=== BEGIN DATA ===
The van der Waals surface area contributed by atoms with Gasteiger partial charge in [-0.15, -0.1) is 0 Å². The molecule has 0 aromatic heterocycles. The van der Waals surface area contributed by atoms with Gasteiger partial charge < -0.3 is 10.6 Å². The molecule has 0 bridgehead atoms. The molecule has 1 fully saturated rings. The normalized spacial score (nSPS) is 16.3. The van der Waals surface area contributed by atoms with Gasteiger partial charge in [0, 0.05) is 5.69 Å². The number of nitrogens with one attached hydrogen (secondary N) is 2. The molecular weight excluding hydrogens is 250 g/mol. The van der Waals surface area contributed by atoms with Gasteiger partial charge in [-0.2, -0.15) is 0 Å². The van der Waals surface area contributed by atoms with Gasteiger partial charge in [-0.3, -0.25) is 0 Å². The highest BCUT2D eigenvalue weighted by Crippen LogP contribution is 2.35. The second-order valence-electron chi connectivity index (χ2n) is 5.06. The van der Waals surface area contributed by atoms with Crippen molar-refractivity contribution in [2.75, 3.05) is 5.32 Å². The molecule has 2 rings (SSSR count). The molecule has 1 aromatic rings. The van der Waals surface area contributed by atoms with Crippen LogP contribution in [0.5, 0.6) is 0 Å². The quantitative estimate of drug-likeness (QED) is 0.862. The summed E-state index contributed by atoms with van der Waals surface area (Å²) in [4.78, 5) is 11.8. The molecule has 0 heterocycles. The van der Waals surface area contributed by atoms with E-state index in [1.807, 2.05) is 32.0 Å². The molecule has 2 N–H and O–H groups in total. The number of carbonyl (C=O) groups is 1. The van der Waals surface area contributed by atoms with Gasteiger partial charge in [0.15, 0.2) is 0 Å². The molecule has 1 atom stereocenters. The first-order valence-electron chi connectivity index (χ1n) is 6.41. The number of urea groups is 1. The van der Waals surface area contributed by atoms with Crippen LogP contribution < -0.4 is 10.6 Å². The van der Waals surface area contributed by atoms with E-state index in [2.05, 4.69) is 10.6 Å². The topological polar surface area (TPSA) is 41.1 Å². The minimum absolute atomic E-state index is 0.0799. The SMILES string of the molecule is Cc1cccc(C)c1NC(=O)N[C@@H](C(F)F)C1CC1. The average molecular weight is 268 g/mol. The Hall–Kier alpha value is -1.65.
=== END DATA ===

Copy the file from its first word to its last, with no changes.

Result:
The van der Waals surface area contributed by atoms with Gasteiger partial charge in [-0.15, -0.1) is 0 Å². The molecule has 0 aromatic heterocycles. The van der Waals surface area contributed by atoms with Gasteiger partial charge < -0.3 is 10.6 Å². The molecule has 0 bridgehead atoms. The molecule has 1 fully saturated rings. The normalized spacial score (nSPS) is 16.3. The van der Waals surface area contributed by atoms with Gasteiger partial charge in [0, 0.05) is 5.69 Å². The number of nitrogens with one attached hydrogen (secondary N) is 2. The molecular weight excluding hydrogens is 250 g/mol. The van der Waals surface area contributed by atoms with Gasteiger partial charge in [-0.2, -0.15) is 0 Å². The van der Waals surface area contributed by atoms with Gasteiger partial charge in [-0.3, -0.25) is 0 Å². The highest BCUT2D eigenvalue weighted by Crippen LogP contribution is 2.35. The second-order valence-electron chi connectivity index (χ2n) is 5.06. The van der Waals surface area contributed by atoms with Crippen molar-refractivity contribution in [2.75, 3.05) is 5.32 Å². The molecule has 2 rings (SSSR count). The molecule has 1 aromatic rings. The van der Waals surface area contributed by atoms with Crippen LogP contribution in [0.5, 0.6) is 0 Å². The quantitative estimate of drug-likeness (QED) is 0.862. The summed E-state index contributed by atoms with van der Waals surface area (Å²) in [4.78, 5) is 11.8. The molecule has 0 heterocycles. The van der Waals surface area contributed by atoms with E-state index in [1.807, 2.05) is 32.0 Å². The molecule has 2 N–H and O–H groups in total. The number of carbonyl (C=O) groups is 1. The van der Waals surface area contributed by atoms with Gasteiger partial charge in [0.15, 0.2) is 0 Å². The molecule has 1 atom stereocenters. The first-order valence-electron chi connectivity index (χ1n) is 6.41. The number of urea groups is 1. The van der Waals surface area contributed by atoms with Crippen LogP contribution < -0.4 is 10.6 Å². The van der Waals surface area contributed by atoms with E-state index in [2.05, 4.69) is 10.6 Å². The topological polar surface area (TPSA) is 41.1 Å². The minimum absolute atomic E-state index is 0.0799. The SMILES string of the molecule is Cc1cccc(C)c1NC(=O)N[C@@H](C(F)F)C1CC1. The average molecular weight is 268 g/mol. The Hall–Kier alpha value is -1.65.